The federal NDP acquired, from the U.S. example in the presidential primaries, a pragmatic appreciation for multiple televised debates as a way to compare leadership contenders – even holding "watch parties" where partisans meet in front of TVs to debate the various candidates' attributes. These parties cost nothing and restore a faint sense of the 19th-century New England town hall meeting to the race. With only modest further adaptation, Canadian politics could benefit from having its own U.S.-style caucuses, the peculiar candidate-selection gatherings that turn political races into community discussions.
Take last week's Republican caucuses in Iowa, all 1,700 of them, as an example. Organized as separate decision-making events in every precinct (or ward) in the state, Iowa's caucuses are the very essence of grassroots politics. Anyone can participate, merely by registering at the door – and independent Iowa voters did so last week, helping to set an attendance record. A single caucus typically attracts 60 or 70 voters who are able, in the course of an evening, to explain their choice of candidate. In the end, voters gather into groups and vote publicly – no secret ballots here – in a counting of raised hands.
The theoretical flaw in the caucuses is that they slightly modify the principle of "one man, one vote" – by favouring partisans and other knowledgeable, articulate voters. This is also the primary benefit of the caucuses. Recall Winston Churchill's dictum: "The best argument against democracy is a five-minute conversation with the average voter."
Although marginally elitist, 19 states still use the caucuses in one form or another; and 15 per cent of the delegates eventually chosen to attend the national conventions are determined by them. In Texas, for example, Democrats select 70 per cent of their delegates by a primary election, 30 per cent by caucuses – specifically to preserve the influence of party members who are more politically involved than the "average voter."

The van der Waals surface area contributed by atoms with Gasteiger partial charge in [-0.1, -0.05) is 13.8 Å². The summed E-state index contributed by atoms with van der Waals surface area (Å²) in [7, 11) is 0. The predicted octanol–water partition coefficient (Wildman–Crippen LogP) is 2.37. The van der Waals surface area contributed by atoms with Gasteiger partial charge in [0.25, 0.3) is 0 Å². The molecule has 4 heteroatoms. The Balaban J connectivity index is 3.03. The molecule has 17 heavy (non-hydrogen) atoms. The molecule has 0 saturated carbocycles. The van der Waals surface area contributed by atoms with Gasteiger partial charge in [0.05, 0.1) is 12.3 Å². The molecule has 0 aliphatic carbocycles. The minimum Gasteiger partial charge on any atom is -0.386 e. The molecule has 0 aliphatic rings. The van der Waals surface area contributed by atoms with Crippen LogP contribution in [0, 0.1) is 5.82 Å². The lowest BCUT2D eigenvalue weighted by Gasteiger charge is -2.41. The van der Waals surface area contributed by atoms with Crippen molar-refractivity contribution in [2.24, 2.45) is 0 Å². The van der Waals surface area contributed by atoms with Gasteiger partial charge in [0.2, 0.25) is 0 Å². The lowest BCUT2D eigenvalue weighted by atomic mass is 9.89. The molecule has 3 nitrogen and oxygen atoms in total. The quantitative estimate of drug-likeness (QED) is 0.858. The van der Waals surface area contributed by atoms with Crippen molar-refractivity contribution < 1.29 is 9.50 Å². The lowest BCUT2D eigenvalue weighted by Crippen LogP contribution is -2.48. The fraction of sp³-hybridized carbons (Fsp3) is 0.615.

At the same time, the caucuses preserve a grassroots populism that frightens some candidates. "They pick corn in Iowa," Jon Huntsman, the former governor of Utah and former ambassador to China who aspires to the White House, said dismissively before the Iowa caucuses. "They pick presidents in New Hampshire." Well, perhaps. But his explanation for blowing off Iowa sounds dubious. Since the 1970s, this farm state has served as a good, low-budget way for improbable presidential candidates to get noticed – which nicely balances whatever theoretical defects the caucuses may have.
The Iowa caucuses propelled Jimmy Carter, an obscure Democratic governor from Georgia, in 1976. (His second-place finish, behind "uncommitted voters," made him look like a winner.) They propelled Barack Obama, an inexperienced Democratic senator from Illinois, in 2008. They propelled Republican Mike Huckabee, an unknown governor from Arkansas, in 2008; although he wasn't able to convert his first-place finish into a presidential nomination, he did get his own TV show on Fox. And they propelled Rick Santorum, a former senator from Pennsylvania – at least as far as Tuesday's primary in New Hampshire.
Iowa perpetuates other candidate-selection traditions. Last August, in Iowa's famous "straw poll" – the country's first popularity contest for Republican candidates in an election that doesn't count – former Minnesota governor Tim Pawlenty finished a distant third and abandoned his candidacy the next day. In an age of scientific polling, the straw poll might seem antiquated. In fact, it activates people months before real elections take place.
The American pursuit of the presidency, in a presidential election year, is perhaps the world's most mesmerizing democratic spectacle – a process that manages to produce a national consensus on presidential candidates within four months of New Year's Day. Or earlier. The great party conventions that will be staged this summer to nominate the Democratic and Republican candidates for the presidency will be held to affirm this consensus, not to form it.
The paradox is that the Iowa caucuses, like Iowa's straw poll, decide nothing. They exist only as an advisory service to the state's summer convention delegates, all 25 of them (amongst 2,200 for the country), who'll be selected in elections in the coming months. Yet, though meaning nothing, they decide a lot. And they're great fun. Canadian caucuses, please.